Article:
What is the Upper Post? How is it different from Historic Fort Snelling?
Dozens of buildings were built after the Civil War on what is known as the Upper Post area to house and serve U.S. Army soldiers. The Upper Post (adjacent to the Minneapolis-St. Paul International Airport) today is owned by the Department of Natural Resources.

For a time, the Upper Post site housed the 25th U.S. Infantry, sometimes referred to as the “Buffalo Soldiers,” all-black regiments in the U.S. Army. During both World Wars I and II, all of Fort Snelling served as an induction and training facility for thousands of soldiers. During WWII, Fort Snelling was home to the Military Intelligence Service Language School, where Japanese American soldiers trained as interpreters, interrogators, and translators for the Pacific Theater.

The military gradually abandoned all of the buildings in the Upper Post area after World War II, disposing of parts of the site to various federal and state agencies. Highway 55 separated HFS from the Upper Post in the 1950s. While several of the buildings were shuttered at the time they were vacated, many have suffered from deferred maintenance and vandalism over the years. The Upper Post and Historic Fort Snelling are part of the National Register of Historic Places historic district, which is also a National Historic Landmark.

I read about someone building affordable housing at the Fort. Is that related?
The announcement in July 2015 by the Minnesota Department of Natural Resources (DNR) and Dominium, an affordable housing developer, to adaptively reuse historic barracks buildings at the Upper Post of Fort Snelling for affordable housing has generated a great deal of interest—and some misconceptions.

Historic Fort Snelling (which includes the original 1820 fort), is owned by the State of Minnesota and administered by MNHS. The original fort is NOT part of the affordable housing proposal, nor is the nearby Fort Snelling Chapel (which is managed by the DNR).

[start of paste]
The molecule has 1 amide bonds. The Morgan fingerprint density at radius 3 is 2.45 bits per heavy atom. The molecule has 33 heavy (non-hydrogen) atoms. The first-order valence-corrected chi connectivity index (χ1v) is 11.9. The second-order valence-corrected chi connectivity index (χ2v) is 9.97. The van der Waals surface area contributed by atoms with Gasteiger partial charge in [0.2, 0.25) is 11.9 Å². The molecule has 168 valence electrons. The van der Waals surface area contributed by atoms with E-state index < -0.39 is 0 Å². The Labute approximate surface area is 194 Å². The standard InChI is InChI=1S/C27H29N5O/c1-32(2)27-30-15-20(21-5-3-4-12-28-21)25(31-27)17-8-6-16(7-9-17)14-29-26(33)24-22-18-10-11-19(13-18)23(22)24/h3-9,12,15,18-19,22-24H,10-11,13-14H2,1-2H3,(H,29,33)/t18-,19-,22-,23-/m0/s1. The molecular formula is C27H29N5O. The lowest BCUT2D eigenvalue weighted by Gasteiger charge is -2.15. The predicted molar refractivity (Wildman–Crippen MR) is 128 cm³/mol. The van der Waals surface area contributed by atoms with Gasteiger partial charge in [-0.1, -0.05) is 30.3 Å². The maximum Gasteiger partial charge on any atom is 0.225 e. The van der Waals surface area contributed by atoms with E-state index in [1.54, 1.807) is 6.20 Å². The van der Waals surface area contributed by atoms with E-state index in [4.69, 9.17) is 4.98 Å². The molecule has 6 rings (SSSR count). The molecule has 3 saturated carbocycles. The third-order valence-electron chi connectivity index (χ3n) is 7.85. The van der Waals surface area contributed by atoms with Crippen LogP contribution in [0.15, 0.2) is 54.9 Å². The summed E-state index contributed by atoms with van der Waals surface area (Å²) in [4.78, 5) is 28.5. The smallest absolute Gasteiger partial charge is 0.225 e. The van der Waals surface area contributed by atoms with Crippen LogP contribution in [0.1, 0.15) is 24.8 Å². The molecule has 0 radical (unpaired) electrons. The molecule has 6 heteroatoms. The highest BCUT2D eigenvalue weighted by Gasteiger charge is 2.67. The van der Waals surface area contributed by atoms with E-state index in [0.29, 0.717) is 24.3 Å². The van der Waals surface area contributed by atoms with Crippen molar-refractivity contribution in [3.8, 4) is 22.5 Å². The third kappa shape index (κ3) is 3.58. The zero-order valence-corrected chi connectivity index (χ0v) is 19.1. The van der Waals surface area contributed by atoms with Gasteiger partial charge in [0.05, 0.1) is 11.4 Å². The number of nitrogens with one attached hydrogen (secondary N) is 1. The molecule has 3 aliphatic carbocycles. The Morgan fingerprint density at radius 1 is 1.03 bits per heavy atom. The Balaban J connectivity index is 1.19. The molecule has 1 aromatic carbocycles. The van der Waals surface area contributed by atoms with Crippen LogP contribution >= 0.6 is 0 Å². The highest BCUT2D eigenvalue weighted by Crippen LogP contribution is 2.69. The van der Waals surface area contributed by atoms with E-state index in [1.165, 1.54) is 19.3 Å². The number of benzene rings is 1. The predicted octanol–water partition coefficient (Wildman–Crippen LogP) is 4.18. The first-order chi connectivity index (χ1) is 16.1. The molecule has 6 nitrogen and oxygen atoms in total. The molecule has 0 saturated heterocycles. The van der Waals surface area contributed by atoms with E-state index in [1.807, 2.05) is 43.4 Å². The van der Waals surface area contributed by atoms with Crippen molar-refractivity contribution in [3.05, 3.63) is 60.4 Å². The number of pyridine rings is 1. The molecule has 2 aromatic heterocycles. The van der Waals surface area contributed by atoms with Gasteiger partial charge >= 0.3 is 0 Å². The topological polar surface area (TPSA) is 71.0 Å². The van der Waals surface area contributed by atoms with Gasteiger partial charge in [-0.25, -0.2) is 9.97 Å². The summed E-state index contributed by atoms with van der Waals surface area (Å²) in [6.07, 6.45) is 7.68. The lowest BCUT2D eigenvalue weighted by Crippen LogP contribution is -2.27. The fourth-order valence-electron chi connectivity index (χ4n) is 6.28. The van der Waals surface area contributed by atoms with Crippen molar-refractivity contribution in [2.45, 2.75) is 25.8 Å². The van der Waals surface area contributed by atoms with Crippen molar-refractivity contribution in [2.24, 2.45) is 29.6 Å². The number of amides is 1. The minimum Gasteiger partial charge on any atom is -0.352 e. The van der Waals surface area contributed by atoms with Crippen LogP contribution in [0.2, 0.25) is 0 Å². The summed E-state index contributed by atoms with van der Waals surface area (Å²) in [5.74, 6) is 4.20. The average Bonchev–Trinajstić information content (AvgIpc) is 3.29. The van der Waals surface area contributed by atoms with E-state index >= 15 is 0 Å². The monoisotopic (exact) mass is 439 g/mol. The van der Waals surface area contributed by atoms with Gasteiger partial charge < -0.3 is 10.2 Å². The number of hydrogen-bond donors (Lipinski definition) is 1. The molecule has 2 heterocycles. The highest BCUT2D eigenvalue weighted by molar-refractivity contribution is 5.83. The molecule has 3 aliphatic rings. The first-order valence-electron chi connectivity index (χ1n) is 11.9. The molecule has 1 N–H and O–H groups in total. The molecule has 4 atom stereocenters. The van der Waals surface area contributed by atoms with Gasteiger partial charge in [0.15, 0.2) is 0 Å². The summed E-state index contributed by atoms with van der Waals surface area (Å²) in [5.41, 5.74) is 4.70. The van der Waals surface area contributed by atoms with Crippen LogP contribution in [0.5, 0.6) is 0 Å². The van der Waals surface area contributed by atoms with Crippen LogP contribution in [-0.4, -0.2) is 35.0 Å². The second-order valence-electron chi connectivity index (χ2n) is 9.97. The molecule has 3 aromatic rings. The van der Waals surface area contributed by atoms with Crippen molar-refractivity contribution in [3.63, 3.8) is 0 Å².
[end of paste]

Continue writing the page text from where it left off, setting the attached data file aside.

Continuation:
MNHS is pleased that the DNR and Dominium are planning to restore long-abandoned barracks buildings at the Upper Post for affordable housing. Affordable housing for homeless vets, independent of the Dominium proposal, opened Oct. 2, 2015. Upper Post Veterans Community was developed in five historic buildings on the Upper Post by Common Bond Communities. Both initiatives contribute to revitalization of the greater Fort Snelling area, the centerpiece of which is MNHS’ Historic Fort Snelling.

What is the Minnesota Historical Society’s response to those who suggest that Historic Fort Snelling, as a symbol of imperialism, should be destroyed?
The Minnesota Historical Society’s mission is to preserve and share our state’s history, including the troubling and more complex parts of our history. MNHS will continue to preserve the historic fort, a National Historic Landmark, so that we can provide learning opportunities about the varied history of the site and fort throughout the years, including the site’s importance as Dakota homeland; the role the fort played in furthering American ambitions for territorial and economic colonization of American Indian lands; and the fort’s role in the U.S.-Dakota War of 1862, the Civil War, and World Wars I and II; and other historical experiences such as slavery, military history, and the fur trade in Minnesota. The goal of this project is to expand and update interpretation of the fort’s complex and important history.